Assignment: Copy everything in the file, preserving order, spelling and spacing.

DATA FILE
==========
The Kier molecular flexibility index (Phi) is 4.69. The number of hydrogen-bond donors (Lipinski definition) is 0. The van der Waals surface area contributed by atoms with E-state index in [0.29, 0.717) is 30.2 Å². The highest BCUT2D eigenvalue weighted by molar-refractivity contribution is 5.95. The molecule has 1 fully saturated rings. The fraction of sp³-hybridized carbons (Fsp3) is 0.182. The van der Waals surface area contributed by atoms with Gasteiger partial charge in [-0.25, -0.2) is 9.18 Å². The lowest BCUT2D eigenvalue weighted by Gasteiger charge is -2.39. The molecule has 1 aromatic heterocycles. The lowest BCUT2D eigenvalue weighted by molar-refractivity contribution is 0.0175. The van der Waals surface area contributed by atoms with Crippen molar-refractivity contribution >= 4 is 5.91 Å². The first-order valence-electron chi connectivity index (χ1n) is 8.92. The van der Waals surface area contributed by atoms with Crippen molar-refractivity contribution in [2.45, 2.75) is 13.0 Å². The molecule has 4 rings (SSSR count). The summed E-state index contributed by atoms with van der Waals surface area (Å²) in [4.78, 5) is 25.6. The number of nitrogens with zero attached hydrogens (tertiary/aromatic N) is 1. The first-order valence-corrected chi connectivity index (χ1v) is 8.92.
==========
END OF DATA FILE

The Kier molecular flexibility index (Phi) is 4.69. The number of hydrogen-bond donors (Lipinski definition) is 0. The van der Waals surface area contributed by atoms with E-state index in [0.29, 0.717) is 30.2 Å². The highest BCUT2D eigenvalue weighted by molar-refractivity contribution is 5.95. The molecule has 1 fully saturated rings. The fraction of sp³-hybridized carbons (Fsp3) is 0.182. The van der Waals surface area contributed by atoms with Gasteiger partial charge in [-0.25, -0.2) is 9.18 Å². The lowest BCUT2D eigenvalue weighted by Gasteiger charge is -2.39. The molecule has 1 aromatic heterocycles. The lowest BCUT2D eigenvalue weighted by molar-refractivity contribution is 0.0175. The van der Waals surface area contributed by atoms with Crippen molar-refractivity contribution >= 4 is 5.91 Å². The first-order valence-electron chi connectivity index (χ1n) is 8.92. The van der Waals surface area contributed by atoms with Crippen molar-refractivity contribution in [2.45, 2.75) is 13.0 Å². The molecule has 4 rings (SSSR count). The summed E-state index contributed by atoms with van der Waals surface area (Å²) in [4.78, 5) is 25.6. The number of nitrogens with zero attached hydrogens (tertiary/aromatic N) is 1. The first-order valence-corrected chi connectivity index (χ1v) is 8.92.